Harlem has long been a divided community, between color and creed, between haves and have-nots. The Bloomberg administration’s recent proposal to rezone 125th Street, Harlem’s historic, cultural, and economic epicenter, has brought some of those groups together while pushing others further apart. On January 30, during a hearing of the City Planning Commission on the project, these divisions and alliances came into full focus.
For landlords, developers, and the street’s numerous arts institutions, the city’s plan is an opportunity to secure their economic triumph in a long-suffering neighborhood. But local residents, businesses, and some politicians fear the changes may threaten those who have stood by Harlem through the highs and lows by choice, circumstance, or both.
Relative to the recent spate of rezonings across the five boroughs, the 125th Street plan is modest in size, covering only 24 blocks running along a 1.6-mile strip from Broadway to Second Avenue, but it stands to have a major impact, for good or ill, on a community already under duress.
As City Planning Commission Chair Amanda Burden declared back in September when the plan was certified, “This comprehensive initiative will fulfill the promise of Harlem’s ‘Main Street’ as a vibrant corridor and a premier arts, entertainment, and commercial destination in the city.” But others see it as the latest tremors of gentrification. Craig Schley, who founded VOTE People to oppose the rezoning, said Harlemites would never accept the city’s proposal. “With the stroke of a pen, you will achieve as much destruction as Hurricane Katrina,” he told commissioners, underscoring the racial sensitivity of the project.
Many, however, are excited by the proposal, perhaps none more so than local arts organizations such as the Apollo Theater, the Studio Museum, and the National Jazz Museum. They stand to benefit because the rezoning creates a special arts and cultural sub-district at the center of 125th Street. There, any new building must devote five percent of its space to an arts organization in order to achieve maximum square-footage on the site. “I want to go back to a time when I couldn’t count the arts and cultural institutions on two hands, there were so many,” JoAnn Price, vice chair of the Apollo Theater Foundation, told AN.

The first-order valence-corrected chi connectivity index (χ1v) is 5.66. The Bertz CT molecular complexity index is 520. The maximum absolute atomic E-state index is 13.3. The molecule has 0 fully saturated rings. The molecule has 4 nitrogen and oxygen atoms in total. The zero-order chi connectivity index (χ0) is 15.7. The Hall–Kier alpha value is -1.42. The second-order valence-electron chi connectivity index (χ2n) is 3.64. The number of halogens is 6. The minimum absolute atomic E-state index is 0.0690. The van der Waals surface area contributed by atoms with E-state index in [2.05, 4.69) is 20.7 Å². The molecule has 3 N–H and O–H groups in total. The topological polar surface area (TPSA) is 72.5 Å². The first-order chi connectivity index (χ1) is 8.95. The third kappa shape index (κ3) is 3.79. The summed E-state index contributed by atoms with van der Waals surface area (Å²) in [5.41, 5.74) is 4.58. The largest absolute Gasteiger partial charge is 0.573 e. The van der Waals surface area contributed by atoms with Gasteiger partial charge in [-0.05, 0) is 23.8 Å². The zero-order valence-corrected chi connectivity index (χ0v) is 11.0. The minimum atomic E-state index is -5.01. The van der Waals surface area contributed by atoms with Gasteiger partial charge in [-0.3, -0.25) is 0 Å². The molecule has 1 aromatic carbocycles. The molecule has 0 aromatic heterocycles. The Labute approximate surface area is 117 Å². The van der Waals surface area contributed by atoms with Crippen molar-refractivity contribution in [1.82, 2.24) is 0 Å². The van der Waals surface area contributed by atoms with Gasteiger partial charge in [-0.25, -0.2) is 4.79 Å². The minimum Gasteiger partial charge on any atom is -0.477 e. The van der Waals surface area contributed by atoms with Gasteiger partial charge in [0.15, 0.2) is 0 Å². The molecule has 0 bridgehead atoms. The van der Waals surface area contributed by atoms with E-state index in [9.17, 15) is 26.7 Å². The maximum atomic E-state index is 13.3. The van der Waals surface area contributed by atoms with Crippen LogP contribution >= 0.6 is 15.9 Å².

To create new commercial space, much of which is underutilized because of 125th Street’s generally small lots, the street has been upzoned to allow for larger and denser buildings; to counteract overdevelopment, height caps have also been instituted for the first time. These concentrate development between Adam Clayton Powell and Malcolm X boulevards and the Metro-North station at Park Avenue. This and similar measures have gained the support of the 125th Street Business Improvement District and other economic groups hoping to capitalize on the projected 6,000 jobs the new commercial buildings will create.
But some developers still want more, such as the Vornado Realty Trust, whose representatives asked the commission during the hearing for an exception in order to build the Harlem Park, a high-end office tower at 125th Street and Park Avenue. This request drew jeers from the crowd, who see it as emblematic of the overdevelopment threatening the area.
For Nelly Bailey, director of the Coalition to Save Harlem, Harlem Park is precisely the sort of project she is defending against. “They are handing us something that will destroy Harlem,” Bailey told the commission. She then described the proposal as “Mayor Bloomberg’s masterplan, on a scale that has not been seen since Robert Moses. It is a plan that seeks to replace a working class community of color with an affluent white community.”
Franc Perry, chair of Community Board 10, which voted against the rezoning, said that Harlem is not opposed to development, and in many cases needs it. Instead, the concern is whether Harlemites will be driven out. “We understand that change is inevitable,” he told AN, “but there has to be change with conscience, with consensus from the community.”